divorced when she was in graduate school.
Many AKOD members said that divorce caught them by surprise.
"My parents appeared to have an ideal marriage -- married
for 30-plus years, laughed a lot, always made up after
fights, so the fact they were divorcing, splitting up, was a
shock to me," said Rachel Michelson of Sunnyvale, Calif.,
who learned of the breakup while she was planning her
"I often thought [divorce] would happen growing up, yet
after the 30-year mark, I felt sure we were through the bad
part," said Kelly Stewart of Wartburg, Tenn., whose parents
are in the process of divorcing. "My father thinks things
are still salvageable," she said, but her mother believes
she can "do her art thing" only if she is free of him.
Several AKOD members said postponing the divorce didn't make
it any easier.
"Regardless of whether I am 7 or 27, I am still my parents'
child and it is still my family that is breaking up," said
Karen Eddins of Brooklyn, N.Y.
"I don't believe there is 'better timing' when you are
talking about your parents' divorce," said Mandy Hagood of
Austin, Texas, who was 25 years old when her parents parted.
"I've often wondered if it would have been easier had I been
a child," she said, since hearing details about the breakup
even as an adult was traumatizing and led her to question
her own marriage.
Some marriage specialists say few resources are available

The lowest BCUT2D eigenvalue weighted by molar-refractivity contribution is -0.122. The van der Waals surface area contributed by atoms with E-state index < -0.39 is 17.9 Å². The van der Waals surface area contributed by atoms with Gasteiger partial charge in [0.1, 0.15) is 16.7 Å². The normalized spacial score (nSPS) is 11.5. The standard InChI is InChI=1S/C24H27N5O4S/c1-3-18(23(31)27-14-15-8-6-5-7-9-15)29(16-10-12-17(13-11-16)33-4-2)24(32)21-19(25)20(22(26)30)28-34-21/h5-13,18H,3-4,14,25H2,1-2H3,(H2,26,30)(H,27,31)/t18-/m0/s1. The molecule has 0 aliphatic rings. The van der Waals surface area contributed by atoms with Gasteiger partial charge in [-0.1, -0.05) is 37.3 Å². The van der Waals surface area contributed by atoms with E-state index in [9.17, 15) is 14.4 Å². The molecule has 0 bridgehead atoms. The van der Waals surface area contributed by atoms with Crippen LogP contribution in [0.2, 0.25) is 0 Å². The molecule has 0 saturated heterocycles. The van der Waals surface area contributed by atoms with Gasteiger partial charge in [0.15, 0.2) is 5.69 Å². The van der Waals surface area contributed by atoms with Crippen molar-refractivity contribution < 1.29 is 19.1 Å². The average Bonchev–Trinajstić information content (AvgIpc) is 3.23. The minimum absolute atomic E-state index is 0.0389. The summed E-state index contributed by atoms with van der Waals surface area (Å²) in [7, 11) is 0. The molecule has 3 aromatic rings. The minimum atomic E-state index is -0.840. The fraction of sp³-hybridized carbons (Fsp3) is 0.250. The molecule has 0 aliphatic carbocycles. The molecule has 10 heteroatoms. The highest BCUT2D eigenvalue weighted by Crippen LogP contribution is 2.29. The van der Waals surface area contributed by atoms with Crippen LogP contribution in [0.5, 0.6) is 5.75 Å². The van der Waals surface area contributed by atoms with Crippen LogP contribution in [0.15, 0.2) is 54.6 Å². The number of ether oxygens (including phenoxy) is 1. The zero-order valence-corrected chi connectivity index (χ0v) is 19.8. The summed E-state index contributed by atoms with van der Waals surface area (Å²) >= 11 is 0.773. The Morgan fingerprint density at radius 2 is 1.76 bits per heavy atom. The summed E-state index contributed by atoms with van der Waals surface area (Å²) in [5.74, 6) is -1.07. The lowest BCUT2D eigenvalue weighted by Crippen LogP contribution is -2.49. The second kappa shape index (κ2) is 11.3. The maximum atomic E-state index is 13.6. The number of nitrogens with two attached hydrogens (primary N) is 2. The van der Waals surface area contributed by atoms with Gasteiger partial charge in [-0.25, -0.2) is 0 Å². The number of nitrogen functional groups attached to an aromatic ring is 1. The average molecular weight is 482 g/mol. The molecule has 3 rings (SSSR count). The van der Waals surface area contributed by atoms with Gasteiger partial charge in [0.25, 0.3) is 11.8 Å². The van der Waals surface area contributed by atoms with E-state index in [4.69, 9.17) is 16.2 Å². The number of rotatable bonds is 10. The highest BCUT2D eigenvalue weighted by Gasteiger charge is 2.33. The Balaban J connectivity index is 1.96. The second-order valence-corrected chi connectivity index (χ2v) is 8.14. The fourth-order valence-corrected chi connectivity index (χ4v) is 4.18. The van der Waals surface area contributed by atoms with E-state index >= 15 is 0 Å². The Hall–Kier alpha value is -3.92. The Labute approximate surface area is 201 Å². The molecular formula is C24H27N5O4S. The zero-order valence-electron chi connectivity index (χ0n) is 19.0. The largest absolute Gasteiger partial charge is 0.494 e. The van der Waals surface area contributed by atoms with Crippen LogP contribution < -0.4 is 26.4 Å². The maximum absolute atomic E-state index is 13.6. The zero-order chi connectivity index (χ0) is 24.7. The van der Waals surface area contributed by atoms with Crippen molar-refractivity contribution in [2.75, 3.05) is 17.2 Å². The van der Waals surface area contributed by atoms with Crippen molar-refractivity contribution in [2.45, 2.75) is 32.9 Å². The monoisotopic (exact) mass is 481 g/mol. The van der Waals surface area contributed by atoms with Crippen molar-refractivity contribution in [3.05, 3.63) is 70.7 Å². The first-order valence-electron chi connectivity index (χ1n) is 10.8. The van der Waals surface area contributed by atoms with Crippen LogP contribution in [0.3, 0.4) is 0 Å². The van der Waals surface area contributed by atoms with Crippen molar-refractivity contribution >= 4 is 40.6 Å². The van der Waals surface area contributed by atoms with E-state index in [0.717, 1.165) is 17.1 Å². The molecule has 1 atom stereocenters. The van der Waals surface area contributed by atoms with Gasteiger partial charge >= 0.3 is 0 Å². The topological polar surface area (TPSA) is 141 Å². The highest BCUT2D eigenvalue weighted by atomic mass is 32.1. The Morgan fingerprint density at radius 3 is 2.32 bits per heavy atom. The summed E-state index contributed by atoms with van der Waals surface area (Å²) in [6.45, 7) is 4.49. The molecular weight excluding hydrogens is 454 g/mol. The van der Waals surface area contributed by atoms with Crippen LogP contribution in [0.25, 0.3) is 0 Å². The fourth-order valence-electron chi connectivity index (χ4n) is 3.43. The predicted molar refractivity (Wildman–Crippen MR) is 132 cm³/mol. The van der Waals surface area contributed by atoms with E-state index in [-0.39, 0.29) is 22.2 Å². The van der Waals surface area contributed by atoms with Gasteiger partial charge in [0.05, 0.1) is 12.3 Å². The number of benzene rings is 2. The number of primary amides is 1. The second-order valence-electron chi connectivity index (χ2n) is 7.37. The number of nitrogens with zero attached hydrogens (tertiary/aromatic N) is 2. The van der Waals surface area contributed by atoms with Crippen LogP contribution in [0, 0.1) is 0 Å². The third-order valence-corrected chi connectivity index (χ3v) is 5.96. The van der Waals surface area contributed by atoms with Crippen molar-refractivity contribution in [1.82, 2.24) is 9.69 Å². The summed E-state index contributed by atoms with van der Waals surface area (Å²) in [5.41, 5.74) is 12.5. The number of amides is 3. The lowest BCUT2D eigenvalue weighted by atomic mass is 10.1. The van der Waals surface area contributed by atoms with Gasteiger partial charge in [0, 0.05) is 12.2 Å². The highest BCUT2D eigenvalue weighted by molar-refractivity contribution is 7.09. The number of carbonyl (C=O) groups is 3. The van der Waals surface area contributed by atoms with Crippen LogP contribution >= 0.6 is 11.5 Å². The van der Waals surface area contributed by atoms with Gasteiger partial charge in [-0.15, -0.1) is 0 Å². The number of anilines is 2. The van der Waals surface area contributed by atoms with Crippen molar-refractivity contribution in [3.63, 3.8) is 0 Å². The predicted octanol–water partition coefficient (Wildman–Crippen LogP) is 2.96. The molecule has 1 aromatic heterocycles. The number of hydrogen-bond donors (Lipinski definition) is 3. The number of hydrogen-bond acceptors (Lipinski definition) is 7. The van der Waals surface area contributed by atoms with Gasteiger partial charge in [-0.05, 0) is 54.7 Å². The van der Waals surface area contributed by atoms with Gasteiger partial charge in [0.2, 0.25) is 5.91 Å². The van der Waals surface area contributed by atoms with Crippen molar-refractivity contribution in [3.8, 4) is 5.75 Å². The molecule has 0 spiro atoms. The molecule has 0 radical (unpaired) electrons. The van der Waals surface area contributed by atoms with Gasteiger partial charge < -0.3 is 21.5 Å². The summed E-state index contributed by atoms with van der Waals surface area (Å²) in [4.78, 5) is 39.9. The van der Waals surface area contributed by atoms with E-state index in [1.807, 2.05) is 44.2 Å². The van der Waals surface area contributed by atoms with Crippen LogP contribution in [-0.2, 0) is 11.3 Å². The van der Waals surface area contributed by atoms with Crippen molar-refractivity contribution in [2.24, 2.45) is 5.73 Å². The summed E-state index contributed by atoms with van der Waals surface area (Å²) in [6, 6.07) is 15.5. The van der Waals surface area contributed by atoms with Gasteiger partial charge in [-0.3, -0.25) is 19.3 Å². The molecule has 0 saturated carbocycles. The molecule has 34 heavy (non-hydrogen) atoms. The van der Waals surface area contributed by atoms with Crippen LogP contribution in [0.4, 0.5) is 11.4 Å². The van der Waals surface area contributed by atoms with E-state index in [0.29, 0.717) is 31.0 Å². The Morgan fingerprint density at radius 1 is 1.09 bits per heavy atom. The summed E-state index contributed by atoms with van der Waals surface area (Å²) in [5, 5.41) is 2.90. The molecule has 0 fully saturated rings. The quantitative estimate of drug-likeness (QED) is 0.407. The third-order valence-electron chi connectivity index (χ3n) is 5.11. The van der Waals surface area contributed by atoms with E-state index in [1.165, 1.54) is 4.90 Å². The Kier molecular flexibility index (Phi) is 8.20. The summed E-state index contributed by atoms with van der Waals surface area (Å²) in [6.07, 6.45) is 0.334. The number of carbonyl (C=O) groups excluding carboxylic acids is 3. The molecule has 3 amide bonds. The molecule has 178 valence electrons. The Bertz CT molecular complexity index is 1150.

for families who are wrestling with late-in-life marriage
problems. The Arps said they wrote a second book last year
with Scott M. Stanley, Howard J. Markman and Susan L.
Blumberg because of a lack of practical advice on the issue.
Jana Staton, a marriage therapist in Missoula, Mont., uses
the 1999 movie "The Story of Us" to help married couples
avoid empty-nest divorces.
The movie is about a 15-year married couple played by Bruce
Willis and Michelle Pfeiffer, who separate and consider
divorce while their children are away at summer camp.
"This is the only movie I've seen that really looked at the
anatomy of a marriage" with respect for the union and its
difficulties, said Mrs. Staton.
"A lot of couples think they can wait until the kids are out
of the house before dealing with their marriage," she said.
"The message I want to give is not to wait."
This article was mailed from The Washington Times